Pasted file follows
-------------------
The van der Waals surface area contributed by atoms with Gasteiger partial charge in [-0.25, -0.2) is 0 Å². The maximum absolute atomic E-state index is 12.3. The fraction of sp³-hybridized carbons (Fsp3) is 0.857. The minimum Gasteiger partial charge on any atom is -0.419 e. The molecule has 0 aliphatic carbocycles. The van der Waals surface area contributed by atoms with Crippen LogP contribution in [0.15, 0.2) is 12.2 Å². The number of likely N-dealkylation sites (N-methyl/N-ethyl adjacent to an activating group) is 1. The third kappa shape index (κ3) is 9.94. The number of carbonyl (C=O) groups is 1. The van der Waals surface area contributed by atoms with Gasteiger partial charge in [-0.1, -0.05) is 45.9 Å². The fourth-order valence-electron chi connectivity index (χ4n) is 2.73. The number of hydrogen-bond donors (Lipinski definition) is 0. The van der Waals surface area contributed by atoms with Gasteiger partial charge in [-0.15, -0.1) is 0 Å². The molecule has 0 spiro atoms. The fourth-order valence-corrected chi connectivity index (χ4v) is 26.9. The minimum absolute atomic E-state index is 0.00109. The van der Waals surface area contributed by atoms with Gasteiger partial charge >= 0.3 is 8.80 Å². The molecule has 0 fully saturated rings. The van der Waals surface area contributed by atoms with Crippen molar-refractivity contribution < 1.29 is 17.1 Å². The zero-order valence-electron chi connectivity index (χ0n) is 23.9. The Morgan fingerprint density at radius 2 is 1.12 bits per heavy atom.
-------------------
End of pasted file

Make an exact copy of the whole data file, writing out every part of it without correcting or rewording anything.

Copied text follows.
The van der Waals surface area contributed by atoms with Gasteiger partial charge in [-0.25, -0.2) is 0 Å². The maximum absolute atomic E-state index is 12.3. The fraction of sp³-hybridized carbons (Fsp3) is 0.857. The minimum Gasteiger partial charge on any atom is -0.419 e. The molecule has 0 aliphatic carbocycles. The van der Waals surface area contributed by atoms with Crippen LogP contribution in [0.15, 0.2) is 12.2 Å². The number of likely N-dealkylation sites (N-methyl/N-ethyl adjacent to an activating group) is 1. The third kappa shape index (κ3) is 9.94. The number of carbonyl (C=O) groups is 1. The van der Waals surface area contributed by atoms with Gasteiger partial charge in [-0.1, -0.05) is 45.9 Å². The fourth-order valence-electron chi connectivity index (χ4n) is 2.73. The number of hydrogen-bond donors (Lipinski definition) is 0. The van der Waals surface area contributed by atoms with Gasteiger partial charge in [-0.15, -0.1) is 0 Å². The molecule has 0 spiro atoms. The fourth-order valence-corrected chi connectivity index (χ4v) is 26.9. The minimum absolute atomic E-state index is 0.00109. The van der Waals surface area contributed by atoms with Gasteiger partial charge >= 0.3 is 8.80 Å². The molecule has 0 fully saturated rings. The van der Waals surface area contributed by atoms with Crippen molar-refractivity contribution < 1.29 is 17.1 Å². The zero-order valence-electron chi connectivity index (χ0n) is 23.9. The Morgan fingerprint density at radius 2 is 1.12 bits per heavy atom.